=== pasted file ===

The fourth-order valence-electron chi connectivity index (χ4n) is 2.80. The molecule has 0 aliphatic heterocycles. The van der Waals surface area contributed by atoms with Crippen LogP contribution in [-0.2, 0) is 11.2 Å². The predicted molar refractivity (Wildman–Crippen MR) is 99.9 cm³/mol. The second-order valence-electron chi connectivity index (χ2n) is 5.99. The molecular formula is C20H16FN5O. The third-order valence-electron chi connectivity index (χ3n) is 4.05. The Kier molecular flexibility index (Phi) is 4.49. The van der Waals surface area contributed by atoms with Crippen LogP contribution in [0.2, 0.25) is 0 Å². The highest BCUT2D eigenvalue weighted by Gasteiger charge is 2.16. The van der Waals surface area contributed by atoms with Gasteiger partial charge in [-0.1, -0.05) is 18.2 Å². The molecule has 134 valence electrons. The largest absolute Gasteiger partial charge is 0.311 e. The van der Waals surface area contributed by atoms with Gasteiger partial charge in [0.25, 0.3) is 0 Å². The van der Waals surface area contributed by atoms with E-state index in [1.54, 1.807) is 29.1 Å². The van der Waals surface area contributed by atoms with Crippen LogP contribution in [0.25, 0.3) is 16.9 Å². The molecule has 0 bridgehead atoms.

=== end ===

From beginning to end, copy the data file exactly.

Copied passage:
The fourth-order valence-electron chi connectivity index (χ4n) is 2.80. The molecule has 0 aliphatic heterocycles. The van der Waals surface area contributed by atoms with Crippen LogP contribution in [-0.2, 0) is 11.2 Å². The predicted molar refractivity (Wildman–Crippen MR) is 99.9 cm³/mol. The second-order valence-electron chi connectivity index (χ2n) is 5.99. The molecular formula is C20H16FN5O. The third-order valence-electron chi connectivity index (χ3n) is 4.05. The Kier molecular flexibility index (Phi) is 4.49. The van der Waals surface area contributed by atoms with Crippen LogP contribution in [0.2, 0.25) is 0 Å². The highest BCUT2D eigenvalue weighted by Gasteiger charge is 2.16. The van der Waals surface area contributed by atoms with Gasteiger partial charge in [-0.1, -0.05) is 18.2 Å². The molecule has 134 valence electrons. The largest absolute Gasteiger partial charge is 0.311 e. The van der Waals surface area contributed by atoms with Gasteiger partial charge in [0.25, 0.3) is 0 Å². The van der Waals surface area contributed by atoms with E-state index in [1.54, 1.807) is 29.1 Å². The van der Waals surface area contributed by atoms with Crippen LogP contribution in [0.25, 0.3) is 16.9 Å². The molecule has 0 bridgehead atoms.